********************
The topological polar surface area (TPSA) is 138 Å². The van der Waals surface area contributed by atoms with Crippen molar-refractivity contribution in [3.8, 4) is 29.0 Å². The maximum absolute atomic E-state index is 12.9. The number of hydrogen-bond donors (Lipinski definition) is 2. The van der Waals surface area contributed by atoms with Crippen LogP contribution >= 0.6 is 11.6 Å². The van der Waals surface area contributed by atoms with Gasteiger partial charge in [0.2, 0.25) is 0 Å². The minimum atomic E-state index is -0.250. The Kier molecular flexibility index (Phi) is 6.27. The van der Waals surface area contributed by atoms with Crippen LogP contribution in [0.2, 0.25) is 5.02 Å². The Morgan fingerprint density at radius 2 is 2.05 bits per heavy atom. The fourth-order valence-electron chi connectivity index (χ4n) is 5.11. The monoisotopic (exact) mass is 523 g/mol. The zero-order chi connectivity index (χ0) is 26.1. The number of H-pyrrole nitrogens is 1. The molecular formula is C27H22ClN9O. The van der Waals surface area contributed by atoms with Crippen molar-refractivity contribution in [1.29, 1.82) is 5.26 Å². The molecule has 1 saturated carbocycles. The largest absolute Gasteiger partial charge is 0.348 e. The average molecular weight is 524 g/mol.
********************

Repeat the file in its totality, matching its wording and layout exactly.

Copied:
The topological polar surface area (TPSA) is 138 Å². The van der Waals surface area contributed by atoms with Crippen molar-refractivity contribution in [3.8, 4) is 29.0 Å². The maximum absolute atomic E-state index is 12.9. The number of hydrogen-bond donors (Lipinski definition) is 2. The van der Waals surface area contributed by atoms with Crippen LogP contribution >= 0.6 is 11.6 Å². The van der Waals surface area contributed by atoms with Gasteiger partial charge in [0.2, 0.25) is 0 Å². The minimum atomic E-state index is -0.250. The Kier molecular flexibility index (Phi) is 6.27. The van der Waals surface area contributed by atoms with Crippen LogP contribution in [0.2, 0.25) is 5.02 Å². The Morgan fingerprint density at radius 2 is 2.05 bits per heavy atom. The fourth-order valence-electron chi connectivity index (χ4n) is 5.11. The monoisotopic (exact) mass is 523 g/mol. The zero-order chi connectivity index (χ0) is 26.1. The number of H-pyrrole nitrogens is 1. The molecular formula is C27H22ClN9O. The van der Waals surface area contributed by atoms with Crippen molar-refractivity contribution in [1.29, 1.82) is 5.26 Å². The molecule has 1 saturated carbocycles. The largest absolute Gasteiger partial charge is 0.348 e. The average molecular weight is 524 g/mol.